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# Chapter 9 Floating Point Arithmetic - PowerPoint PPT Presentation

Chapter 9 Floating Point Arithmetic.  9.1 Floating Point Formats. Common Format Components. Each codes a normalized number whose “binary scientific notation” would be ±1. dd…d x 2 exp Sign bit 0 for positive and 1 for negative Exponent field Actual exponent exp plus a bias

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Floating Point Arithmetic

### 9.1 Floating Point Formats

• Each codes a normalized number whose “binary scientific notation” would be ±1.dd…d x 2exp

• Sign bit

• 0 for positive and 1 for negative

• Exponent field

• Actual exponent exp plus a bias

• Bias gives an alternative to 2’s complement

• Fraction (“mantissa”) field

• 32-bit format

• Sign bit

• 8-bit biased exponent (the actual exponent in the normalized binary “scientific” format plus 127)

• 23-bit fraction (the fraction in the scientific format without the leading 1 bit)

• Generated by REAL4 directive

• 64-bit format

• Sign bit

• 11-bit biased exponent (the actual exponent in the normalized binary scientific format plus 1023)

• 52-bit fraction (the fraction in the scientific format without the leading 1 bit)

• Generated by REAL8 directive

• 80-bit format

• Sign bit

• 15-bit biased exponent (the actual exponent in a normalized binary scientific format plus 16,383)

• 64-bit fraction (the fraction in the scientific format including the leading 1 bit)

• Generated by REAL10 directive

• These are for normalized numbers

• Binary scientific notation mantissa written starting with 1 and binary point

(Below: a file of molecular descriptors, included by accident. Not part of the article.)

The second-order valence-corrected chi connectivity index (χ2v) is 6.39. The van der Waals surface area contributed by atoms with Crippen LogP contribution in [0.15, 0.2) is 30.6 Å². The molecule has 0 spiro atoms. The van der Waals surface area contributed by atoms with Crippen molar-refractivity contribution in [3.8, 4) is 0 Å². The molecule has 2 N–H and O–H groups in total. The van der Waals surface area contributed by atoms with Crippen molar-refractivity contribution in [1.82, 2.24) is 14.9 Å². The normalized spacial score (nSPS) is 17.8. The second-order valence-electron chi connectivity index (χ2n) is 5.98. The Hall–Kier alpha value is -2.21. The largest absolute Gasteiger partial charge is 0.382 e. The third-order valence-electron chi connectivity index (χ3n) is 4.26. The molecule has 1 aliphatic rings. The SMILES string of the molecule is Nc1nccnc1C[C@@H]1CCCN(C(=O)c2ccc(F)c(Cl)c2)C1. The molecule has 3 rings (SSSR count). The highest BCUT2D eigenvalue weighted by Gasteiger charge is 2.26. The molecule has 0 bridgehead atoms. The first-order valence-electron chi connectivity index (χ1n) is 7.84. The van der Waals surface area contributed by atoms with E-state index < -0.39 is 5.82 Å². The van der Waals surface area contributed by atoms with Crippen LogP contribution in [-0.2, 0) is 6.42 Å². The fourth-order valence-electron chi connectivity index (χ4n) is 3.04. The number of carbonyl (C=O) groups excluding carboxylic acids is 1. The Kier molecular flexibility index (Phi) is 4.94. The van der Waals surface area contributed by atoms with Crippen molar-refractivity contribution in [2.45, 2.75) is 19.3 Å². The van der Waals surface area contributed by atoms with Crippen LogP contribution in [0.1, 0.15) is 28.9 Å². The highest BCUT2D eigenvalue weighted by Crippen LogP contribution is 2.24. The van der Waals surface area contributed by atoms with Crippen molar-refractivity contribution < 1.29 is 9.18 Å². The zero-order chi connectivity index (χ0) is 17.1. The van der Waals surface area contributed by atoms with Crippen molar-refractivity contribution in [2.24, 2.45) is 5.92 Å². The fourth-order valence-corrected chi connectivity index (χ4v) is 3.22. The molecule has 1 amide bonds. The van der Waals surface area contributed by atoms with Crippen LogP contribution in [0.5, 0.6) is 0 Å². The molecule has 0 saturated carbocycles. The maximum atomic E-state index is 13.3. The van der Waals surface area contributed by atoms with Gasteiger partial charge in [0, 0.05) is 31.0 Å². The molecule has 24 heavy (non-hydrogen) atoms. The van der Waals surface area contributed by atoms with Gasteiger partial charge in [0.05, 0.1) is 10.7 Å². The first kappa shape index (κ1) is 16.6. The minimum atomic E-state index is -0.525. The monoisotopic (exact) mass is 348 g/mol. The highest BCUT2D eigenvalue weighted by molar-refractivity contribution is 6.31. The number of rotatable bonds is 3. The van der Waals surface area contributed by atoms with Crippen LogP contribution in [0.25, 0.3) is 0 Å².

• Zero cannot be normalized

• +0 represented by a pattern of all 0 bits

• Also formats for ±  and NaN ("not a number”)

### 9.2 80x86 Floating Point Architecture

• FPU is independent of integer unit

• Eight 80-bit registers, organized as a stack

• ST, the stack top, also called ST(0)

• ST(1), the register just below the stack top

• ST(2), the register just below ST(1)

• ST(3), ST(4), ST(5), ST(6)

• ST(7), the register at the bottom of the stack

• Several 16-bit control registers, including status word

• fld realMemoryOperand

• Loads stack top ST with floating point data value

• Values already on the stack are pushed down

• fld integerMemoryOperand

• Converts integer value to corresponding fp value that is pushed onto the stack

• fld st(nbr)

• Pushes a copy of st(nbr) onto the fp stack

• fld1

• Pushes 1.0 onto floating point stack

• fld0

• Pushes 0.0 onto fp stack

• fldpi

• Pushes  onto fp stack …and others

• finit initializes the floating point processor, clearing the stack

• fst realMemoryOperand

• Copies stack top ST value to memory

• fstp realMemoryOperand

• Copies stack top ST value to memory and pops the floating point stack

• fist integerMemoryOperand

• Copies stack top ST value to memory, converting to integer

• fistp integerMemoryOperand

• Same as fist, but also pops the floating point stack

• fxch

• Exchange values in ST and ST(1)

• fxch st(nbr)

• Exchange ST and ST(nbr)

• adds ST(1) and ST; pushes sum on stack

• adds ST(nbr) and ST; sum replaces ST

• adds ST(nbr) and ST; sum replaces ST(nbr)

• adds ST(nbr) and ST; sum replaces ST(nbr); old ST popped from stack

• Adds ST and real memory operand; sum replaces ST

• Adds ST and integer memory operand; sum replaces ST

• fsub

• pops ST and ST(1); calculates ST(1) - ST; pushes difference onto the stack

• fsub st(nbr), st

• calculates ST(nbr) - ST; replaces ST(nbr) by the difference

• fsub st, st(nbr)

• calculates ST - ST(nbr); replaces ST by the difference

• fsub realMemoryOperand

• calculates ST - real number from memory; replaces ST by the difference

• fisub integerMemoryOperand

• calculates ST - integer from memory; replaces ST by the difference

• fsubp st(nbr), st